Orontea loves you/loves you not (Wigmore Hall, 14 December 2015)
In 1656, composer/singer Antonio Cesti and librettist Giacinto Andrea Cicognini (with some help from Giovanni Filippo Apolloni) packed a whole soap season worth of twists and turns into 2 hours. Maybe you – like me – have never heard of it before, but Wiki assures us that it was one of the most popular operas of the 17th century. Maybe you’re a big JDD fan and have heard Intorno all’idol mio on her Drama Queens album. It has been recorded by other mezzos as well, though Wiki says Orontea
is was in 1656 a soprano role. Let’s conclude that the 1600s are the new 1700s.
If you want an introduction from the horse’s mouth, David Bates explains it here:
David Bates director | La Nuova Musica
Orontea: Anna Stephany mezzo-soprano
Alidoro: Jonathan McGovern baritone
Silandra: Mary Bevan soprano
Corindo: Michal Czerniawski countertenor
Giacinta: Anat Edri soprano
Aristea: Samuel Furness tenor
Creonte: Timothy Dickinson bass
Tibrino: Christopher Turner tenor
Gelone: Edward Grint bass-baritone
The story starts with Orontea (queen of Egypt) proudly boasting that she doesn’t need a man in her bed (don’t get your hopes up, she’s straight). Famous last words. Within 5min a gravely wounded arty young man (Alidoro, role created by Cesti himself 😉 ) is brought in front of her. The long tradition of women losing their wits over boyband rejects goes way back (though this one is a painter).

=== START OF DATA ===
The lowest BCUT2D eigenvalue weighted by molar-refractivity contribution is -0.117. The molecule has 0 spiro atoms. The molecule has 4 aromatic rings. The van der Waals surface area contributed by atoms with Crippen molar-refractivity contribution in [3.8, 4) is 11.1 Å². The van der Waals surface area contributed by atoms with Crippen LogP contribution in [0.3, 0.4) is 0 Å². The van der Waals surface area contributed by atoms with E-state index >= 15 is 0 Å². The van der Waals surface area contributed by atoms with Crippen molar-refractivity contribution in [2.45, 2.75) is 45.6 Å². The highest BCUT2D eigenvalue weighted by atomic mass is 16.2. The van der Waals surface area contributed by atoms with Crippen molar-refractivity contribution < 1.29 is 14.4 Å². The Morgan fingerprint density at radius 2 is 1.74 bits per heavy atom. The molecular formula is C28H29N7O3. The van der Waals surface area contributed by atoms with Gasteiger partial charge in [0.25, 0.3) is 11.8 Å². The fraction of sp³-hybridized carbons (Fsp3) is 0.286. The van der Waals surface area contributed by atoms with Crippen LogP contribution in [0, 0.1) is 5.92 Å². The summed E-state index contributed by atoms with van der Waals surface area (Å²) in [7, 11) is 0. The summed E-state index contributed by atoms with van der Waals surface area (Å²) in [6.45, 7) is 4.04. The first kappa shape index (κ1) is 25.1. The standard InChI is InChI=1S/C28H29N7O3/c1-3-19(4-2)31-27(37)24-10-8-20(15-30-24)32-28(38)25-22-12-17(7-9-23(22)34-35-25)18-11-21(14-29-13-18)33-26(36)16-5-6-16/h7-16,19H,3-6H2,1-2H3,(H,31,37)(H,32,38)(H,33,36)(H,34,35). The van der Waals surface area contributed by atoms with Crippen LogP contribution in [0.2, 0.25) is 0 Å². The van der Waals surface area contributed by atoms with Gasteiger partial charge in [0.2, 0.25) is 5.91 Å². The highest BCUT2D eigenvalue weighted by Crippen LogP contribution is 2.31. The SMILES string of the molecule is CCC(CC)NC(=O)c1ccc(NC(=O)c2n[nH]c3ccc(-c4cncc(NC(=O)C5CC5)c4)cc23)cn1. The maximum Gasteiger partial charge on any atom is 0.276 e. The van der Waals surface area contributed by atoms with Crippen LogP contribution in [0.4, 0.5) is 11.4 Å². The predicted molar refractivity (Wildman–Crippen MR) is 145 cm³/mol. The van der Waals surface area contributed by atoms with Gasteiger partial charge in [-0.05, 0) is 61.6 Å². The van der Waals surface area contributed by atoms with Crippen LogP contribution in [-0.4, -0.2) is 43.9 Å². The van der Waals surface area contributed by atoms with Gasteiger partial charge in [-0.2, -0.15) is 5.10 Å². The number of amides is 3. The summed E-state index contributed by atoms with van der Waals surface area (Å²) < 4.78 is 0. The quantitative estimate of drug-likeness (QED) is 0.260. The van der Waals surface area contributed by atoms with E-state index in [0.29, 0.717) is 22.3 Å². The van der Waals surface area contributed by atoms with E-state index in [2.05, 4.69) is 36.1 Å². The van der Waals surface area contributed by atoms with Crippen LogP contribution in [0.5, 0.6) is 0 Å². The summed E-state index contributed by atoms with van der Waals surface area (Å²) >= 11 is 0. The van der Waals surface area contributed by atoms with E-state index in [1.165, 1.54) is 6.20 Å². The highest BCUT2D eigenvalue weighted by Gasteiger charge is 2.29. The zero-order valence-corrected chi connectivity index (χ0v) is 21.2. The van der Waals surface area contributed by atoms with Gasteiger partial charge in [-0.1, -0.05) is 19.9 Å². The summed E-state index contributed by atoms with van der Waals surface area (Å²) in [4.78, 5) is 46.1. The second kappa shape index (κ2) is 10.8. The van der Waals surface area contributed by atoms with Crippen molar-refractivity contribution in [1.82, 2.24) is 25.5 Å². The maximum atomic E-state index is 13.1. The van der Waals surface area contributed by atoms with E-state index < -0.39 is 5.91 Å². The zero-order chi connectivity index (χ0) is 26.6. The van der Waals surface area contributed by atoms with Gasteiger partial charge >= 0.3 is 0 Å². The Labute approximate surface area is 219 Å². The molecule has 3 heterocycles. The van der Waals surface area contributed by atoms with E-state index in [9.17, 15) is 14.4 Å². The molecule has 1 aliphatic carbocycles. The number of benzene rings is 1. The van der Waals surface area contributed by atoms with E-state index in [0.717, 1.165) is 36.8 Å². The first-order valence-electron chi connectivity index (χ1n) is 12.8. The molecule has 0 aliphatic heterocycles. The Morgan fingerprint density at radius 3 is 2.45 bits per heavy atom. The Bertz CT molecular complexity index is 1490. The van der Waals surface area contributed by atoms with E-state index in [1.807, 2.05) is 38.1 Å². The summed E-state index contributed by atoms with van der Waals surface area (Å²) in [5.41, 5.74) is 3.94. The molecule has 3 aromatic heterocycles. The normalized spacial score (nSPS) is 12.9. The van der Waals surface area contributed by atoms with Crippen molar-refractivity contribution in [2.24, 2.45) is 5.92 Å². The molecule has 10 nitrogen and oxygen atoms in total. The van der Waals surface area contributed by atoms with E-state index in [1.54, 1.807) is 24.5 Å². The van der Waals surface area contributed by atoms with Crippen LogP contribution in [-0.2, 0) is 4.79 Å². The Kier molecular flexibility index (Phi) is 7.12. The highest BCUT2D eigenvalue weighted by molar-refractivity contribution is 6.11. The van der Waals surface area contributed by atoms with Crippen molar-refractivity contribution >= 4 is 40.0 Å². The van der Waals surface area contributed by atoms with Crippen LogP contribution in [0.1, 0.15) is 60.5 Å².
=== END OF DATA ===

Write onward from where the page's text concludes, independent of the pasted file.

self sendup funny twist in this case – it’s a comedy – is that Alidoro has a similar effect on every woman around, save – thankfully! – for his mother, who has fallen for the girl travelling incognito in men’s clothes. Here we have as the mother (Aristea) a manly man singing in a manly manner, in hot persuit of a girly young woman (Giacinta) singing girlishly but playing a man (who has actually managed to wound – perhaps with a handbag – the boyband reject). Yes to that I say! Btw, Giacinta falls for Alidoro, too, and apologises for the handbah incident 😉
The rest of the plot has Orontea – remember her? She’s the main character – changing her mind about 5-6 times whether to love or not love Alidoro, sometimes for personal reasons (Alidoro is soft putty in the hands of courtesan Silandra), other times for political reasons (Alidoro is believed to be a commoner). She’s very regal and has arias soaked in noble sentiment, as queens did back then. Today we’d say her music is a bit boring. Ok, the more generous among us would call it heartfelt and soulful. Those who get to sing the role argue it’s complex because she doesn’t know what to do with this new feeling. Fine 😉
As it was usual in the 17th century, there are a slew of others = courtiers, hanger ons. We have the customary fool/court drunk (Gelone) whose role is pretty much a long ode to getting pissed to jaunty tunes. Yes to this as well. Then we have the chap who loves Silandra, who’s a sort of Oronte and still takes her back after she mercilessly dumps him. Corindo and Silandra’s duet was my favourite bit of the evening. A soprano and a countertenor cover roughly the same register, yet the texture is different. Czerniawski (you can hear him in the video above) was my favourite voice of the night, bright and clear but not too high. He and Bevan fit very well together.